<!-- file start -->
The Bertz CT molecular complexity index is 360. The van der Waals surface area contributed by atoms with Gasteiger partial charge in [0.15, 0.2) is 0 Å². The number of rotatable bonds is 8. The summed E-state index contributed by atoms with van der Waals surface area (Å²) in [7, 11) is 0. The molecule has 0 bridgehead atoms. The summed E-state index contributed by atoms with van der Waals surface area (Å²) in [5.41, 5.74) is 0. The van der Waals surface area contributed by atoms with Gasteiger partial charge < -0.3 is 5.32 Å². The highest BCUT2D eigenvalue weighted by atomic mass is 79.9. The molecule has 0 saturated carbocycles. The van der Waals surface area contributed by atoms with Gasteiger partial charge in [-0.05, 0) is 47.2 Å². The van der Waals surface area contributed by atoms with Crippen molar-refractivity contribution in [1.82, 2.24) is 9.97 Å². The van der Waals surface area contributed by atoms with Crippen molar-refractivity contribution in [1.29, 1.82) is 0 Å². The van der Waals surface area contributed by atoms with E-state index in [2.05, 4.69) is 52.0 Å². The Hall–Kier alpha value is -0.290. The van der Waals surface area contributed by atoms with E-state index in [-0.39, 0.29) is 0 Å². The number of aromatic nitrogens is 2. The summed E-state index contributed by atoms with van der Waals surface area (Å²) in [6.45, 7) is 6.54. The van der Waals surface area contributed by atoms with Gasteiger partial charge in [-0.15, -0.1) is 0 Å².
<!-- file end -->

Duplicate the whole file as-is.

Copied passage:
The Bertz CT molecular complexity index is 360. The van der Waals surface area contributed by atoms with Gasteiger partial charge in [0.15, 0.2) is 0 Å². The number of rotatable bonds is 8. The summed E-state index contributed by atoms with van der Waals surface area (Å²) in [7, 11) is 0. The molecule has 0 bridgehead atoms. The summed E-state index contributed by atoms with van der Waals surface area (Å²) in [5.41, 5.74) is 0. The van der Waals surface area contributed by atoms with Gasteiger partial charge < -0.3 is 5.32 Å². The highest BCUT2D eigenvalue weighted by atomic mass is 79.9. The molecule has 0 saturated carbocycles. The van der Waals surface area contributed by atoms with Gasteiger partial charge in [-0.05, 0) is 47.2 Å². The van der Waals surface area contributed by atoms with Crippen molar-refractivity contribution in [1.82, 2.24) is 9.97 Å². The van der Waals surface area contributed by atoms with Crippen molar-refractivity contribution in [1.29, 1.82) is 0 Å². The van der Waals surface area contributed by atoms with E-state index in [2.05, 4.69) is 52.0 Å². The Hall–Kier alpha value is -0.290. The van der Waals surface area contributed by atoms with E-state index in [-0.39, 0.29) is 0 Å². The number of aromatic nitrogens is 2. The summed E-state index contributed by atoms with van der Waals surface area (Å²) in [6.45, 7) is 6.54. The van der Waals surface area contributed by atoms with Gasteiger partial charge in [-0.15, -0.1) is 0 Å².